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Veterans share stories of service and sacrifice with students


Military life isn’t easy, but the sacrifice is worth it. That was the general message conveyed by local veterans at a special ceremony held in their honor last Friday at South Side Middle School. About a dozen veterans took to the stage in the school’s auditorium to speak to students on Nov. 8, sharing their stories of how they joined the military, what their experience was like and how it impacted their lives.

“We want to show our appreciation for the men and women who fought for our freedom,” said social studies teacher Michael Flynn. Each of the visiting veterans had a connection to the middle school, either through a student or a staff member. Flynn introduced the speakers and thanked them for their service.

Brian Ellwood said that, as the youngest of nine children, there was no college savings fund for him, so going to college either meant taking out loans or finding another way to succeed. So, he joined the Reserve Officers Training Corp. “I thought that service could really benefit me in the long run,” Ellwood said. “I knew it could teach me how to be more organized. You come out of college and are expected to lead.”

When he graduated, he became an officer. His unit was already deployed to Iraq, and his company had been at a base there for at least a month when he showed up as the officer in charge, which he said was his biggest challenge. “It’s an overwhelming experience, but for me, it’s the defining moment of the rest of my life,” Ellwood said. “It taught me how to teach and learn and work with people. My five years in the military were priceless — the best times of my life professionally, because I got to work with people from all over the United States. I learned the value of being a leader and what’s important in life.”

Ellwood shared a story about the birth of his daughter, Hayley. He had been home for a year and had to deploy for a year just four days after she was born. “That taught me what my priorities are — it’s family,” Ellwood said. “One thing we forget about is what the military life does to families. When you look back, it’s your family who gets you through it.”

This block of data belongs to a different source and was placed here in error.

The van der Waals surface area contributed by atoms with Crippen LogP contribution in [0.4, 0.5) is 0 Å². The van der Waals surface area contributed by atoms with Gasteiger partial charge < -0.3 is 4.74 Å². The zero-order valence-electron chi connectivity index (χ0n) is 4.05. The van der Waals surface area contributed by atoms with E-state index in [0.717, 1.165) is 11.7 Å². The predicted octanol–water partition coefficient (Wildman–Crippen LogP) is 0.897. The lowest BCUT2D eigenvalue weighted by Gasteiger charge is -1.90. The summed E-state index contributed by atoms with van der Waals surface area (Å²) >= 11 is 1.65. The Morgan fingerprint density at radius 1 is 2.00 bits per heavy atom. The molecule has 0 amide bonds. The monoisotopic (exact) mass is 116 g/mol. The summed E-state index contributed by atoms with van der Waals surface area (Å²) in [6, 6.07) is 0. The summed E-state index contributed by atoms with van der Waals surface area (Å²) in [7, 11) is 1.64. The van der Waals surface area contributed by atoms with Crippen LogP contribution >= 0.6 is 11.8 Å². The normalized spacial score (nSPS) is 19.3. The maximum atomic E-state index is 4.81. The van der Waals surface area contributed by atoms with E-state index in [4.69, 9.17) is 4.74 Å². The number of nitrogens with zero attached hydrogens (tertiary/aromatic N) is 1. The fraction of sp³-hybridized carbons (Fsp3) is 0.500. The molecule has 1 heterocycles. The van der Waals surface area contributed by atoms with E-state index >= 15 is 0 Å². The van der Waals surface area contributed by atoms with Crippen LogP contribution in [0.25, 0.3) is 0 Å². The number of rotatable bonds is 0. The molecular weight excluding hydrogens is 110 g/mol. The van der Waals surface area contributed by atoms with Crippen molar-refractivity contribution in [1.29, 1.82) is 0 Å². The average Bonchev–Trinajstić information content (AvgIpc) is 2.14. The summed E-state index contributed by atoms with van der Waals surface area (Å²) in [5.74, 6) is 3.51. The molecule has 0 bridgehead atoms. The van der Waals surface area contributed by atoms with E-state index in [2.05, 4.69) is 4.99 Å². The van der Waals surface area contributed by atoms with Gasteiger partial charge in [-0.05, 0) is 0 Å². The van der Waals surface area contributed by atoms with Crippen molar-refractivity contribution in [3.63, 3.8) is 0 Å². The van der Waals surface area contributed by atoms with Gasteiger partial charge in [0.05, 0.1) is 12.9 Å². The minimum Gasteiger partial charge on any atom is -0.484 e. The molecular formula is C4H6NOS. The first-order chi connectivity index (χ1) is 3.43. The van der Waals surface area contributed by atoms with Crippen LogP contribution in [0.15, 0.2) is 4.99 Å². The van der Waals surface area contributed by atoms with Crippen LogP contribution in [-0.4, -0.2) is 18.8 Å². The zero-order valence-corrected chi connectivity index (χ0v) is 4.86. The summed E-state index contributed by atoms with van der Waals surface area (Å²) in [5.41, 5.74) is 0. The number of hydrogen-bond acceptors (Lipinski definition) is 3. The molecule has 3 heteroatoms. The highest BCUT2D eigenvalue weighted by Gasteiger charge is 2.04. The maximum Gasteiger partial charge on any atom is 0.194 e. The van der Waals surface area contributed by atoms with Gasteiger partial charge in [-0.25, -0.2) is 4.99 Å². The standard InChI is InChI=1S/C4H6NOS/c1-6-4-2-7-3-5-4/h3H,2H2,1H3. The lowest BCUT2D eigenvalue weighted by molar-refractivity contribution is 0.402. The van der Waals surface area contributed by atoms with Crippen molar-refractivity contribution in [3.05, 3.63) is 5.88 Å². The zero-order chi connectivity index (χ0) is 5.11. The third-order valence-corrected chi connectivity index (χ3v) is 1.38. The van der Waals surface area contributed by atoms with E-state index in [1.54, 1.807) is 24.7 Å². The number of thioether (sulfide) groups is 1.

Christopher McManus joined the U.S. Marine Corps in June 2001. “It was one of the best decisions I ever made,” he said.

He shared how difficult the first 10 weeks of training were, on physical, mental and emotional levels, and that he almost failed the training in the first week. But he stuck it out. “The military is a great opportunity, a great place to learn about your inner self,” McManus said. “There’s the leadership that goes into it, the commitment that goes into it, that’s what it’s all about.”

Navy veteran James Loud said he cherished the 20 years he spent in the military, which allowed him to see the world and live in Sicily and Iceland, among other places. “The whole experience was great,” Loud said. “I retired in 2003, and looking back, I don’t regret one minute of it.”

Veterans Michael O’Leary and John McAteer both served in the Vietnam War, noting that it was an unpopular war. O’Leary said that veterans weren’t treated well after their return. He said he was pleased to see that things have changed, and that there are more services available now.

McAteer remembered how he was unhappy to get the call to serve, because he had just graduated from college and was starting his career. “But this is a great country,” he said, “and when we get called to serve, we serve.”

The toughest part, he said, was being away from his family during the holidays. “But when it’s all said and done,” McAteer said, “it’s well worth it, and this country deserves our service.”

Army veteran Robert Kipp said he knew he wanted to serve at age 12 during the Persian Gulf War. Kipp was in the Army for seven years, including two tours in Iraq with the Fourth Infantry Division in 2003-04 and 2005-06, and he left as a captain. He was awarded the Bronze Star Medal, the Army Commendation Medal with three bronze oak leaf clusters, the Army Achievement Medal with bronze oak leaf cluster, the Combat Action Badge and the Parachutist Badge. During that time, he said, “I gained a lot of understanding of myself to grow as a leader, to grow as an individual.”

He told the students that there would come a time when they would be asked to serve in the future.

“It will be incumbent on you to determine how you’re going to serve,” Kipp said. “Military service is not for everyone; it requires a lot of fortitude, a lot of smarts and a lot of hard work. But everybody has the capacity to serve in some way, shape or form.”